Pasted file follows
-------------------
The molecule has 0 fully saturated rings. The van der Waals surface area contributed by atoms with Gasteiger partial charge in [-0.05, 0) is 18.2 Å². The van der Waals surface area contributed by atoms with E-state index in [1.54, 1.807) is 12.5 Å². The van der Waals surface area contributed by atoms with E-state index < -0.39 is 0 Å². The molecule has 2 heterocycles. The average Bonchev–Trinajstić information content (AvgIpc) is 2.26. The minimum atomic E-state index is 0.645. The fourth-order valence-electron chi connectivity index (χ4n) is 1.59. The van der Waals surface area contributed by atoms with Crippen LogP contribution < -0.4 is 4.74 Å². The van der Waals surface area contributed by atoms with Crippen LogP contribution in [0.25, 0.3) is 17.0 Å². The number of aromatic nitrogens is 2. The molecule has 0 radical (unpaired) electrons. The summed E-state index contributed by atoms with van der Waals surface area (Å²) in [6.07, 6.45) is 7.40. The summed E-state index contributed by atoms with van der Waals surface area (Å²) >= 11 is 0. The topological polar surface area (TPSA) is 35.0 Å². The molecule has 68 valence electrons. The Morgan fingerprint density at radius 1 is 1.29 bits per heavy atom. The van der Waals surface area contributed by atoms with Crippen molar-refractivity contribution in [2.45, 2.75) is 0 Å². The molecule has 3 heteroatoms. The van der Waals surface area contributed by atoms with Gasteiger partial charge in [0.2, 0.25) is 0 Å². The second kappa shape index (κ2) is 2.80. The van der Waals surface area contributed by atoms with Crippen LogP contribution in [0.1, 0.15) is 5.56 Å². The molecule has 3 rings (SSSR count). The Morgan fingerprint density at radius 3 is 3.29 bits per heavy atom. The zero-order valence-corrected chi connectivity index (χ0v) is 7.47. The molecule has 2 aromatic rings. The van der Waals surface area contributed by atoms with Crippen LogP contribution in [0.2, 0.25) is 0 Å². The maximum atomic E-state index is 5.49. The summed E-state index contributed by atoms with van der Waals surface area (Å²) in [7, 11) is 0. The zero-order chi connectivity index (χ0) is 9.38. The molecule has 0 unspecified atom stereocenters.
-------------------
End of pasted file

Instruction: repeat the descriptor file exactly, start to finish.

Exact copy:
The molecule has 0 fully saturated rings. The van der Waals surface area contributed by atoms with Gasteiger partial charge in [-0.05, 0) is 18.2 Å². The van der Waals surface area contributed by atoms with E-state index in [1.54, 1.807) is 12.5 Å². The van der Waals surface area contributed by atoms with E-state index < -0.39 is 0 Å². The molecule has 2 heterocycles. The average Bonchev–Trinajstić information content (AvgIpc) is 2.26. The minimum atomic E-state index is 0.645. The fourth-order valence-electron chi connectivity index (χ4n) is 1.59. The van der Waals surface area contributed by atoms with Crippen LogP contribution < -0.4 is 4.74 Å². The van der Waals surface area contributed by atoms with Crippen LogP contribution in [0.25, 0.3) is 17.0 Å². The number of aromatic nitrogens is 2. The molecule has 0 radical (unpaired) electrons. The summed E-state index contributed by atoms with van der Waals surface area (Å²) in [6.07, 6.45) is 7.40. The summed E-state index contributed by atoms with van der Waals surface area (Å²) >= 11 is 0. The topological polar surface area (TPSA) is 35.0 Å². The molecule has 68 valence electrons. The Morgan fingerprint density at radius 1 is 1.29 bits per heavy atom. The van der Waals surface area contributed by atoms with Crippen molar-refractivity contribution in [2.45, 2.75) is 0 Å². The molecule has 3 heteroatoms. The van der Waals surface area contributed by atoms with Gasteiger partial charge in [0.2, 0.25) is 0 Å². The second kappa shape index (κ2) is 2.80. The van der Waals surface area contributed by atoms with Crippen LogP contribution in [0.1, 0.15) is 5.56 Å². The molecule has 3 rings (SSSR count). The Morgan fingerprint density at radius 3 is 3.29 bits per heavy atom. The zero-order valence-corrected chi connectivity index (χ0v) is 7.47. The molecule has 2 aromatic rings. The van der Waals surface area contributed by atoms with Crippen LogP contribution in [0.2, 0.25) is 0 Å². The maximum atomic E-state index is 5.49. The summed E-state index contributed by atoms with van der Waals surface area (Å²) in [7, 11) is 0. The zero-order chi connectivity index (χ0) is 9.38. The molecule has 0 unspecified atom stereocenters.